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New project: Promoting the mental health of Young Carers

Partnership for Children has successfully delivered mental health promotion programmes in schools for more than two decades. We now plan to pilot a project targeting young carers, aiming to help them develop social and communication skills, coping mechanisms and emotional resilience. 

There are c.700,000 young carers in the UK and the number aged 5-7 has increased by 80% over the past decade (Children’s Society, 2013). Young carers look after a relative with a disability, illness, mental health condition, or drug and alcohol problem, providing physical help, taking on domestic responsibilities and providing emotional support. The anxiety caused by worrying about a relative or dealing with bereavement has a huge effect on young carers’ emotional wellbeing, with 38% having a mental health problem (Carers Trust, 2016). In 2018, the Local Government Association stated that, in the past week: 4 in 10 young carers reported feeling sad; 1 in 4 young carers reported feeling lonely; and 1 in 2 young carers reported feeling angry.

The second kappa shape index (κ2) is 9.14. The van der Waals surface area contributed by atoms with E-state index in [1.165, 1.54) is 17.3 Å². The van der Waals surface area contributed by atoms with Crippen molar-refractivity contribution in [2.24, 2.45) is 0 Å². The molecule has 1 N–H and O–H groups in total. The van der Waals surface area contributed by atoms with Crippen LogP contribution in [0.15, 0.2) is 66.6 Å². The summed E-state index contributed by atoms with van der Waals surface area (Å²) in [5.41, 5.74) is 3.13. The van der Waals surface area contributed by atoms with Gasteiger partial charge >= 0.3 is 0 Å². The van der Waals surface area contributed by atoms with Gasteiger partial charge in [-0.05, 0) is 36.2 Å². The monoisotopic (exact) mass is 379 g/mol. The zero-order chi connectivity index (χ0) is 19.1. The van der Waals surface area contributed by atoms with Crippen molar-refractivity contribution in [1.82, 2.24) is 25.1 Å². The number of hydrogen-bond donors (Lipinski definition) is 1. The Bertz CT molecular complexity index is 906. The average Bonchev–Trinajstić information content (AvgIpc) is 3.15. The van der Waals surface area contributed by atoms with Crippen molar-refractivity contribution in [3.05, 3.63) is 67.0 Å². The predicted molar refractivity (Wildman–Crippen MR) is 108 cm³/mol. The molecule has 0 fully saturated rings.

However, less than half of young carers (44%) feel they get enough help with their emotions and feelings (Carers Trust, 2019). In 2017, Barnado’s stated that, regarding carers aged under 8, ‘unfortunately there is very little support provision available for this age group.’

Many local authorities and charities operate young carers’ services, offering the chance to socialise, relax and access support. For this project, we will work with five young carers’ services in the UK, training them to deliver our mental health promotion programmes within their weekly support groups or to train teachers within schools that they support.

If you work with Young Carers and are interested in being involved in this project, please contact:

Hannah Craig – Project Manager, Partnership for Children

Phone: 020 8974 6004

Hannah Craig
3 June 2019